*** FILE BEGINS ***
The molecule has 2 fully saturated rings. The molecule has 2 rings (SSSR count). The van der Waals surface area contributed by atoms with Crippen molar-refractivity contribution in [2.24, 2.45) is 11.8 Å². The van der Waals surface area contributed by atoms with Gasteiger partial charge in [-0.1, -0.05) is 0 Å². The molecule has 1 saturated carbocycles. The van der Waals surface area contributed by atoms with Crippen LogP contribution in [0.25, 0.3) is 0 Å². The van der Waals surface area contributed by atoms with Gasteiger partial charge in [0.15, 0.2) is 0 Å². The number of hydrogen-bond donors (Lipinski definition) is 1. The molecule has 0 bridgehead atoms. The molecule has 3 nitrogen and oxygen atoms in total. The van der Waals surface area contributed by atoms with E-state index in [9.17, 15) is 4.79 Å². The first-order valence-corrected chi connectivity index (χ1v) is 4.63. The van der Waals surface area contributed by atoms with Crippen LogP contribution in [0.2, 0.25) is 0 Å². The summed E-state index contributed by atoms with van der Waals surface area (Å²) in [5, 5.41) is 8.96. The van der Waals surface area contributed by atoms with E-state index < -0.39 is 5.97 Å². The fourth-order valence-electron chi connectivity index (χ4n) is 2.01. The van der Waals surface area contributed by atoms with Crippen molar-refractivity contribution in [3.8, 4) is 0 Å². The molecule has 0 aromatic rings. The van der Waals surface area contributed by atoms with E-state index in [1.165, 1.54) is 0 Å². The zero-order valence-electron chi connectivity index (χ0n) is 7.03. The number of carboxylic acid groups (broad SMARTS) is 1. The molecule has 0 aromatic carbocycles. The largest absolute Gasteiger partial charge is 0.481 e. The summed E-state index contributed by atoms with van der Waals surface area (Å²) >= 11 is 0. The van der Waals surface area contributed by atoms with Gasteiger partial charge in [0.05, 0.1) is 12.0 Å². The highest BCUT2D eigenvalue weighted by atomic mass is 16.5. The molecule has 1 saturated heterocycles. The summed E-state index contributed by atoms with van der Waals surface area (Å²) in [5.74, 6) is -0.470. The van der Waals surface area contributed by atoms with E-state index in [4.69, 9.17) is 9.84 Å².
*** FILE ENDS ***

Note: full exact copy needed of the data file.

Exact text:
The molecule has 2 fully saturated rings. The molecule has 2 rings (SSSR count). The van der Waals surface area contributed by atoms with Crippen molar-refractivity contribution in [2.24, 2.45) is 11.8 Å². The van der Waals surface area contributed by atoms with Gasteiger partial charge in [-0.1, -0.05) is 0 Å². The molecule has 1 saturated carbocycles. The van der Waals surface area contributed by atoms with Crippen LogP contribution in [0.25, 0.3) is 0 Å². The van der Waals surface area contributed by atoms with Gasteiger partial charge in [0.15, 0.2) is 0 Å². The number of hydrogen-bond donors (Lipinski definition) is 1. The molecule has 0 bridgehead atoms. The molecule has 3 nitrogen and oxygen atoms in total. The van der Waals surface area contributed by atoms with E-state index in [9.17, 15) is 4.79 Å². The first-order valence-corrected chi connectivity index (χ1v) is 4.63. The van der Waals surface area contributed by atoms with Crippen LogP contribution in [0.2, 0.25) is 0 Å². The summed E-state index contributed by atoms with van der Waals surface area (Å²) in [5, 5.41) is 8.96. The van der Waals surface area contributed by atoms with E-state index < -0.39 is 5.97 Å². The fourth-order valence-electron chi connectivity index (χ4n) is 2.01. The van der Waals surface area contributed by atoms with Crippen molar-refractivity contribution in [3.8, 4) is 0 Å². The molecule has 0 aromatic rings. The van der Waals surface area contributed by atoms with E-state index in [1.165, 1.54) is 0 Å². The zero-order valence-electron chi connectivity index (χ0n) is 7.03. The number of carboxylic acid groups (broad SMARTS) is 1. The molecule has 0 aromatic carbocycles. The largest absolute Gasteiger partial charge is 0.481 e. The summed E-state index contributed by atoms with van der Waals surface area (Å²) >= 11 is 0. The van der Waals surface area contributed by atoms with Gasteiger partial charge in [0.05, 0.1) is 12.0 Å². The highest BCUT2D eigenvalue weighted by atomic mass is 16.5. The molecule has 1 saturated heterocycles. The summed E-state index contributed by atoms with van der Waals surface area (Å²) in [5.74, 6) is -0.470. The van der Waals surface area contributed by atoms with E-state index in [4.69, 9.17) is 9.84 Å².